One thing that I was really struck by, I got in touch with a few people I met on the trail, and I’d say, “Just tell me what you remember about that night, about what we said together,” and pretty much always what they remembered was what I remembered.

You mention many trials on the way: dehydration, hunger, your feet especially play a huge role… what you went through is emblematic of the entire trip, i.e., there is a lot of pain, but it gets you to where you need to go.

It was interesting the relationship between physical suffering and emotional suffering. When I went on that trip, I was suffering emotionally and spiritually, I was lost and hurting and felt that my life was going in a direction that it shouldn’t. I felt like I’d lost my center.

And I had this idea that a lot of people have: I grew up in rural Minnesota and I know the realities of the natural world—not this all idealized version people have—yet I did kind of have an idealized version of what it would be like to  hike the PCT. I thought, well, it will be hard, but it will mostly be me pondering things while the sun sets. I had this very benign ideal of what the experience would be like.

Then, of course, I get out there and realize that this is going to be the biggest physical hardship of my life, to do what I did. It entailed a lot of physical discomfort and, at times, actual suffering. My feet were always in pain, and to this day, I gave birth to both my kids naturally outside the hospital, with no medical intervention—my son was 11 pounds, my daughter 10—and those were the two most painful experiences in my life. But the third most painful was hiking the PCT.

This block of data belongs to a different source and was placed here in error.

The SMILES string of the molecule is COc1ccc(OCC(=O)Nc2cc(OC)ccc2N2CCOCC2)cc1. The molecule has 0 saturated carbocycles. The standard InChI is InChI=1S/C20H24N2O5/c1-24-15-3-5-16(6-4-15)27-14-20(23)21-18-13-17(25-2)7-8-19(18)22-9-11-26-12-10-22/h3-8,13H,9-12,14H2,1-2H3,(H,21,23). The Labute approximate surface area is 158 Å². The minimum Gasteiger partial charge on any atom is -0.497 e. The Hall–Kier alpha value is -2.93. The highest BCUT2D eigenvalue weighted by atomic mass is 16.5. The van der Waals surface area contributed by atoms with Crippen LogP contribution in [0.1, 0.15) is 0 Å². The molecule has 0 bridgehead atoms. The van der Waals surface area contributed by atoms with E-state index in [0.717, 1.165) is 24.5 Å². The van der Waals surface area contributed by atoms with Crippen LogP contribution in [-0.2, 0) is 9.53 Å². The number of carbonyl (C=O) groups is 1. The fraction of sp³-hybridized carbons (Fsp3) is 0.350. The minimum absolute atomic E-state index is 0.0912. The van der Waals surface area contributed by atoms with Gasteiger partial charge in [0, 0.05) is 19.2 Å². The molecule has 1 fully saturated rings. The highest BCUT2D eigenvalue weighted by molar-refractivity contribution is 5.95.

What was fascinating to me about that was that I realized that this [the hike] was going to be my cure, to take my mind off of that [emotional pain]. It wasn’t that I needed to reflect more deeply on my emotional suffering—in some ways, I needed to blunt it in someway else. I needed some sort of different reality. To this day, I still cry over my mom at times. It didn’t make it all better, but it reshifted my perspective, put me into the physical experience. I had to rely on myself, I had to be powerful, and that really spilled over in to my emotional and spiritual life. 

You decided to do this strenuous, at times dangerous, hike alone. Most women do not travel alone, but what are your thoughts for women thinking about taking the plunge?

My first impulse is to say, do it. The reason women don’t go by themselves is because of cultural fear…We’re told over and over again bad things happen to women traveling alone. The sad truth is that some things do happen to women alone. That moment in Oregon, when I met two men who felt very threatening to me, I realized that something bad may happen to me and obliterate all the wonderfulness that had come before.

I say this with all humility. If things turned out differently, I may have a different perspective, but they did turn out wonderfully. In some ways, it’s really when women agree to continue to be afraid that it only makes the world a more dangerous place for women. We’re cooperating with that kind of belief system that we’re not strong and safe alone.

A lot of the fear stuff is perception…I was in a world most people weren’t in. It feels dangerous, but it’s important to ask yourself, is it more dangerous? Or am I just going along with these conventionally agreed upon fears? And therefore limiting yourself…If you want to have a big life and fulfill your dreams and see what you’re capable of, you have to take some chances, in writing as in life.

Molly Brown is the features editor at Kirkus.